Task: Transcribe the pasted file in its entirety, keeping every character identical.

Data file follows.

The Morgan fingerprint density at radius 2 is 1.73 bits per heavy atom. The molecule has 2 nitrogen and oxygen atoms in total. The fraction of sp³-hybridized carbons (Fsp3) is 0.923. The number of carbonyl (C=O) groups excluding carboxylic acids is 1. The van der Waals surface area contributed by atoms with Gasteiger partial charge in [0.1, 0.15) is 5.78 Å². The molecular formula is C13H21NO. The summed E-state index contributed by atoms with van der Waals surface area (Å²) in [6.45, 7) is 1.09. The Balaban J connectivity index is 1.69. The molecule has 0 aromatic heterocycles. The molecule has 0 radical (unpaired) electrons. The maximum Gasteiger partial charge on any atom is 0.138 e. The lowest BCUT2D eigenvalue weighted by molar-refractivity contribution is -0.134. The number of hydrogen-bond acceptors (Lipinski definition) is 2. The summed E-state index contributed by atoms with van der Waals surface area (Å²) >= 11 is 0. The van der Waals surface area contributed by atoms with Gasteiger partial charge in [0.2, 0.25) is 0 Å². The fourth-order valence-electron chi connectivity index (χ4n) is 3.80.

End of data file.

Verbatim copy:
The Morgan fingerprint density at radius 2 is 1.73 bits per heavy atom. The molecule has 2 nitrogen and oxygen atoms in total. The fraction of sp³-hybridized carbons (Fsp3) is 0.923. The number of carbonyl (C=O) groups excluding carboxylic acids is 1. The van der Waals surface area contributed by atoms with Gasteiger partial charge in [0.1, 0.15) is 5.78 Å². The molecular formula is C13H21NO. The summed E-state index contributed by atoms with van der Waals surface area (Å²) in [6.45, 7) is 1.09. The Balaban J connectivity index is 1.69. The molecule has 0 aromatic heterocycles. The molecule has 0 radical (unpaired) electrons. The maximum Gasteiger partial charge on any atom is 0.138 e. The lowest BCUT2D eigenvalue weighted by molar-refractivity contribution is -0.134. The number of hydrogen-bond acceptors (Lipinski definition) is 2. The summed E-state index contributed by atoms with van der Waals surface area (Å²) >= 11 is 0. The van der Waals surface area contributed by atoms with Gasteiger partial charge in [0.2, 0.25) is 0 Å². The fourth-order valence-electron chi connectivity index (χ4n) is 3.80.